For some time King Kosala observed Mallika, who was a vision of beauty and grace. Then, dismounting from his horse, he spoke to her and asked if she was married. When Mallika replied that she was not married he talked to her about his misfortune in battle. Soothed by her consoling words and enraptured by her beauty and gentleness, he decided to make her his queen. Placing her carefully on his horse he took her back to her parents’ home. In the evening he sent an entourage to fetch her to the palace and made her his queen.

As the beloved of King Kosala, Mallika was respected by all and surrounded by luxury and a multitude of servants, who fulfilled her every wish. Soon it was known to all that Mallika the flower girl was elevated to the position of Queen of Kosala resulting from the effects of her heartfelt gift to the Buddha. Wherever she went people would joyously honour her, saying, “There goes Mallika, our queen, who gives generously to the Buddha.”

Mallika in turn became a devoted follower of the Buddha and a supporter of the Noble Order. She was also an intelligent queen who questioned and analyzed her observations. Observing the different status of people, her elevation from poverty to wealth and power, and convinced that nothing happened without a cause, Mallika went to the monastery where the Buddha was residing with the following question:

“Why is it that some women are beautiful, wealthy and powerful,
While some are beautiful but without wealth and power,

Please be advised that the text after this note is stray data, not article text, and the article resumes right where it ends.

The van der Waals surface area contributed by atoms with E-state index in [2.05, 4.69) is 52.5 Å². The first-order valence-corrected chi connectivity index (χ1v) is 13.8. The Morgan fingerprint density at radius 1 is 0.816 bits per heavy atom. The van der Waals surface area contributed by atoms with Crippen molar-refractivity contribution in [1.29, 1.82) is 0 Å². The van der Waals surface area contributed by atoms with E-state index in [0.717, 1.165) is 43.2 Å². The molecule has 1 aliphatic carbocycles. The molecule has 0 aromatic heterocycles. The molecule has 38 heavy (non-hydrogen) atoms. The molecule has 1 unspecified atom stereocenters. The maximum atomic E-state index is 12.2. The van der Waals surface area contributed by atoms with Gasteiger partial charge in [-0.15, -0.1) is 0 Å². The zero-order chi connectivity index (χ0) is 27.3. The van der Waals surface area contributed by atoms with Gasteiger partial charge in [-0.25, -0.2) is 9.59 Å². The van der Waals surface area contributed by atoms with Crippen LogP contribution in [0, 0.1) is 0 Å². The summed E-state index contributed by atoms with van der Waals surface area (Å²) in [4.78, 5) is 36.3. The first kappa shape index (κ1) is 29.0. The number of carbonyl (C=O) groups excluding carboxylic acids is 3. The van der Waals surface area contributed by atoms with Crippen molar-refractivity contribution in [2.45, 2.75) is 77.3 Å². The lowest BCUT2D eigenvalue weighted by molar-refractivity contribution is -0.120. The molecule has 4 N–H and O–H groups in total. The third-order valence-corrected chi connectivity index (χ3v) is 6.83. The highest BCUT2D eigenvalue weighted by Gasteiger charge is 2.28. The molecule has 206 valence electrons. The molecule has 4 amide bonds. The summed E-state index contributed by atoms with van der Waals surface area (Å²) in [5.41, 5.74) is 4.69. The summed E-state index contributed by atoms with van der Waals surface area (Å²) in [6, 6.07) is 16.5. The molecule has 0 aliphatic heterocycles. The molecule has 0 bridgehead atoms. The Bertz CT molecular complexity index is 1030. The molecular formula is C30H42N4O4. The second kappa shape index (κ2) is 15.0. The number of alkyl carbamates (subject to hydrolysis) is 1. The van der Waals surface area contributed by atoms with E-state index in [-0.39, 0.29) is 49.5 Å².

And yet others ugly but wealthy and powerful,
And some ugly, poor and without power?”

The Buddha then explained to her that those who are gentle and patient are born beautiful. Those who have given generously are born wealthy. And those that who not envious and rejoice in the success of others are born with power. Rare is the person who has performed all three of these deeds and as such, depending on their actions, one found a combination of these traits in persons. Mallika then decided that she would practise generosity, compassion and patience, and be happy at the success of others.

She provided alms and requisites to the Buddha and His retinue and built an ebony hall for Dhamma discussion. She practised gentleness to her husband and servants and all others with whom she came into contact when performing her duties as queen. And when King Pasenadi Kosala decided to take a second wife, Vasabha Khattiya, she welcomed her and treated her as a younger sister without envy or jealousy.

Mallika also helped King Kosala, who was a follower of the Brahmins, to have confidence in the teachings of the Buddha. The king had had some disturbing dreams, which he felt represented some misfortune. Summoning the Brahmin priests the king asked them to interpret his dreams. Claiming that the Gods were displeased, they requested a huge animal sacrifice to appease the Gods. Mallika, who practised the Buddha’s teaching of compassion and loving-kindness to all living beings, was horrified to find preparation for the slaughter of so many animals. She advised the King to seek the Buddha’s counsel on the meaning of his dreams.